Senior Editor

So randomly, out of the blue, and with no general warning I was hit with the realization that I am more than halfway through my undergraduate career.

Not only was this a very offsetting thought, but it got me thinking. Where did the time go? I remember when I was a wee little high school senior eagerly (and somewhat nervously) looking at schools, contemplating my future in college and my first time away from home.

Now I am a junior with a general life plan and 2.33 years of college behind me and it seems as if there was so much less time between the two points than there is in reality.

When looking at the disparity between my perceived timespan and the reality that is time, I tried to figure out what may have caused this. Was it the coursework, damage done by weekend endeavors, or some mysterious time loop the laws of physics have yet to understand or explain?

No, none of these could be blamed in full for my predicament; Though I’m sure they played somewhat of an active role (sans the time loop, to the best of my knowledge). What I came to understand as the biggest contributor to my college career flying past me is the mentality of always looking to the future and never enjoying the moment I am in.

If any of you read that last sentence and think, “Wow, good thing I am not like that,” you are most likely lying to yourself. So accept it and let’s move on.

We as Americans place a humongous emphasis on the next best thing or what’s coming up and never pause to look at what we have and enjoy it. (It’s why the rest of the world hates us as the greedy Americans). This goes for everything from iPhones to even time itself. We always want what’s next and not what’s now.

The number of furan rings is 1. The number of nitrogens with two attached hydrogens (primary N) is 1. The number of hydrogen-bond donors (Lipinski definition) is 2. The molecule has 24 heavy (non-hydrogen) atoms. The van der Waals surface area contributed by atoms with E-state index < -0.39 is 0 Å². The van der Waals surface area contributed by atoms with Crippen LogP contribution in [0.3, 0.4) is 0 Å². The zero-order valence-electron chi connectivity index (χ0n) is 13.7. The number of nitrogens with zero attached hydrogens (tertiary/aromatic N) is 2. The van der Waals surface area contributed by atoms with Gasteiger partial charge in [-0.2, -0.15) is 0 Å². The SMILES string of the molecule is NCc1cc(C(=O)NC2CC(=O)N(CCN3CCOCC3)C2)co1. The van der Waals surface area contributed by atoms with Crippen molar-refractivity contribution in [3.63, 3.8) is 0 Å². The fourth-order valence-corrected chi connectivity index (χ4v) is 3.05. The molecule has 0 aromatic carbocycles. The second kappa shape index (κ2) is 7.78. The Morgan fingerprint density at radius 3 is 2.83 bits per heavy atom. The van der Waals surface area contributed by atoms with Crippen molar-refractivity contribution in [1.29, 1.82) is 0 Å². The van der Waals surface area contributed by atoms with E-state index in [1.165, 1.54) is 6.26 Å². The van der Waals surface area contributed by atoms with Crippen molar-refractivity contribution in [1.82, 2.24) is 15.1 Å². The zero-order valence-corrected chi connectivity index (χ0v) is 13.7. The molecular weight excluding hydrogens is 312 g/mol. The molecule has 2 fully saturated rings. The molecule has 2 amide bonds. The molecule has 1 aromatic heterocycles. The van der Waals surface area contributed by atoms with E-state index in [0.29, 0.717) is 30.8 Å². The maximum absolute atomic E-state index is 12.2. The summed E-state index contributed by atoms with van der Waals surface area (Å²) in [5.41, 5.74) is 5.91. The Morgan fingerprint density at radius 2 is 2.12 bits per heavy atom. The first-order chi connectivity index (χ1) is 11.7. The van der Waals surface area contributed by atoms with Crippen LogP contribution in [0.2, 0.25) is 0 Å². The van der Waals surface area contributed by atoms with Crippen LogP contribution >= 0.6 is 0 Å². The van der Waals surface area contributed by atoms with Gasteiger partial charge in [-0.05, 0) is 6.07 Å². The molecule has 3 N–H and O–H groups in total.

For example, when I am in class I sit there and watch the seconds ticking away praying to be free and to move on to the next thing. While this seems logical, it begs the question: Why can’t I just enjoy the opportunity I have to be there? There are people all over the world that would love the opportunity to take a class at F&M and receive an education, but we as students consistently overlook the privilege and even wish it away in many cases.

The biggest wish of students come Monday: “I cannot wait for the weekend.” We cannot wait to throw away five good days with the potential to be great and provide lifelong memories just to have the one day of freedom and debauchery at the end of it, which quickly passes in a blur of excitement and the cycle begins again.

It is this wish to be on to the next activity whether it is the end of class or the end of the week that allows us as Americans, especially college students, to miss out on the opportunities around us.

There is plenty of potential throughout the week to make the best of the time we have. Instead of relegating fun to the weekend, entertainment can be found no matter what day of the week it is.

Start this new adventure of optimism by going to campus events. There are a number of great events getting ignored because they don’t fall on the weekend and everyone is so focused on the future that they miss things going on around them.

My suggestion to everyone, including myself, is to slow down, enjoy the here and now, and capitalize on the daily opportunities you would otherwise ignore in your mad dash for the future. Carpe diem tempus fugit.

Questions? Email Justin at

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